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Redmond's Jason Richards home after seven months in hospital following heart transplant

After seven months in the hospital, 12-year-old Jason Richards is back home in Redmond, following a heart transplant and then contracting Legionnaires
After seven months in the hospital, 12-year-old Jason Richards is back home in Redmond, following a heart transplant and then contracting Legionnaires' disease.
— image credit: Samantha Pak, Redmond Reporter

When Jason Richards received a new heart in November 2012, it was supposed to give him a new lease on life.

But after being home for only a few weeks, the 12-year-old Redmond resident faced further medical compilations that put him in the hospital for about seven months. This was all following his initial three-month, post-operation stay — during which he was basically in quarantine and on various steroids and anti-rejection drugs to make sure his body accepted his new heart, his mother Janet Richards said.

Jason was born with Holt-Oram syndrome, which affects bones in the arms and hands. In addition, it may cause heart problems, and in Jason, this manifested in a number of heart defects, which he has had his whole life.

According to earlier reports, he went through multiple procedures before he was 4 and went into cardiac arrest when he was 10. He received a heart transplant on Nov. 28, 2012 when he was 11.

Jason said the transplant helped him a bit as he was able to be more active and was even able to chase one of his sisters around the house.

"I felt better," he said about his condition after his surgery.

A VICIOUS CYCLE

Jason's latest stay at Seattle Children's Hospital came after he contracted Legionnaires' disease, an extreme case of pneumonia that wreaked havoc on his body.

"It damaged his lungs severely," Janet said.

She added that they are still not sure where or how Jason contracted the airborne and waterborne disease as he was one of only two people in the Pacific Northwest to have had Legionnaires' at the time.

"It's very rare," Janet said.

While in the hospital, Jason was on a bilevel positive airway pressure machine — or a BiPAP — that helped him breathe since one of his lungs kept collapsing. In addition, Janet said doctors discovered other health issues: Her son had developed diabetes from one of his anti-rejection medications and had to go on insulin and his heart's right ventricle began failing.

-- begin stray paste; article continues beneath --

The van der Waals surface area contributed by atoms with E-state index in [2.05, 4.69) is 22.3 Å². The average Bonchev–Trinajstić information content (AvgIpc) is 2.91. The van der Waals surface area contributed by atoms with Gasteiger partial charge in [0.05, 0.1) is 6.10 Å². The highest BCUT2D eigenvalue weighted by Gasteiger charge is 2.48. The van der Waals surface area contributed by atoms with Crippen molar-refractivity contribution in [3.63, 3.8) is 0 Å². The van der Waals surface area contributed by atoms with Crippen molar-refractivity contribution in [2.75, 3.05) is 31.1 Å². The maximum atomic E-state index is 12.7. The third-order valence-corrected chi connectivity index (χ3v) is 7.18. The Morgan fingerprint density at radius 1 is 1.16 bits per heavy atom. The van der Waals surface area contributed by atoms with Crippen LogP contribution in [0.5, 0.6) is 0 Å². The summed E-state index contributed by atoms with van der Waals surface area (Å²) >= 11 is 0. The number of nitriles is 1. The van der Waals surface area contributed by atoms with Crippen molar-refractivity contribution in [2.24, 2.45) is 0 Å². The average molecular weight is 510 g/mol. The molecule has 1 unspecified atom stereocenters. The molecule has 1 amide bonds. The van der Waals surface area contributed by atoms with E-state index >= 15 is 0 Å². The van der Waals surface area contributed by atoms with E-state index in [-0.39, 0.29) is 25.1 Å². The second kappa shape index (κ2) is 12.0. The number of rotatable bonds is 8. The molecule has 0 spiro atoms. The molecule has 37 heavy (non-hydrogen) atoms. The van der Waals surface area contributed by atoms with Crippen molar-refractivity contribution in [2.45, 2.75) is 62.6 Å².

"Which is troublesome because it's his new heart," she said.

Jason also contracted a virus that causes the common cold.

"It just became this vicious cycle," Janet said about all of the medical issues that kept cropping up. "It's like winning the lottery in reverse."

COMMUNITY SPIRIT

While all of this was happening, the owner of the Education Hill house the Richards were renting wanted to sell the house and they had to find a new place to live. The family was able to find and buy a house in the same area that kept the children — Jason has one older and one younger sister — in the same neighborhood schools.

Janet said this was thanks to the receptionist at Horace Mann Elementary School, who told them about the house when she had heard the owner was selling. The Richards were grateful because with Janet and her husband Colin Richards often splitting time between the hospital, work and home, school and church were the only two constants in their daughters' lives. Janet said they didn't want their children to have to deal with a new school on top of everything else.

"We are literally the last house on the street that (they) could stay at the (same schools)," she said.

The Richards received additional help from the community, especially from their church, the Redmond Assembly of God, whose members provided meals for them throughout Jason's hospital stay and even held a prayer service for Jason at Children's.

Jason also had friends from school visit him during his stay. One friend actually visited on a weekly basis and the two played video games together — one of Jason's favorite activities.

FAMILY REUNIONS

Although he is no stranger to the hospital — to the point that staff will go out of their way to set up a video game consul in his room with some of his favorite games — Jason is blunt about his stay.

"There are no good parts," he said, adding that spending so much time there was scary at times.

Jason, who turns 13 on Monday, came home in November and everyone is happy. "Welcome home" signs and drawings are posted on the Richards' front door as well as Jason's bedroom door.

"It's a big relief," Colin said. "We're overjoyed that he's home."

Colin added that while Jason is still on an oxygen machine, having the whole family together under one roof has removed at least one stress factor.

Jason is also happy to be home, saying "seeing (his) family" has been the best part. Through his fears and difficulties at the hospital, he said there is one thing that helped him deal with everything.

"It was God that got me through…in every way," Jason said.

In addition to bringing Jason home, the Richards also received contact from Jason's donor's family about a month ago through the transplant team.

Janet said they told the team — which acts as the middleman between the families — that they were open to meeting with the donor family if the other family was open, as well. She said they received a written letter that was signed by everyone in the donor's family and the Richards are in the process of writing their response. Janet said they are going to start with a written contact at first before considering a face-to-face meeting due to the difficult situation of having one child die to save another.

"It's just a lot of things to think about," Janet said. "We want to share him with that family because he has their child's heart."

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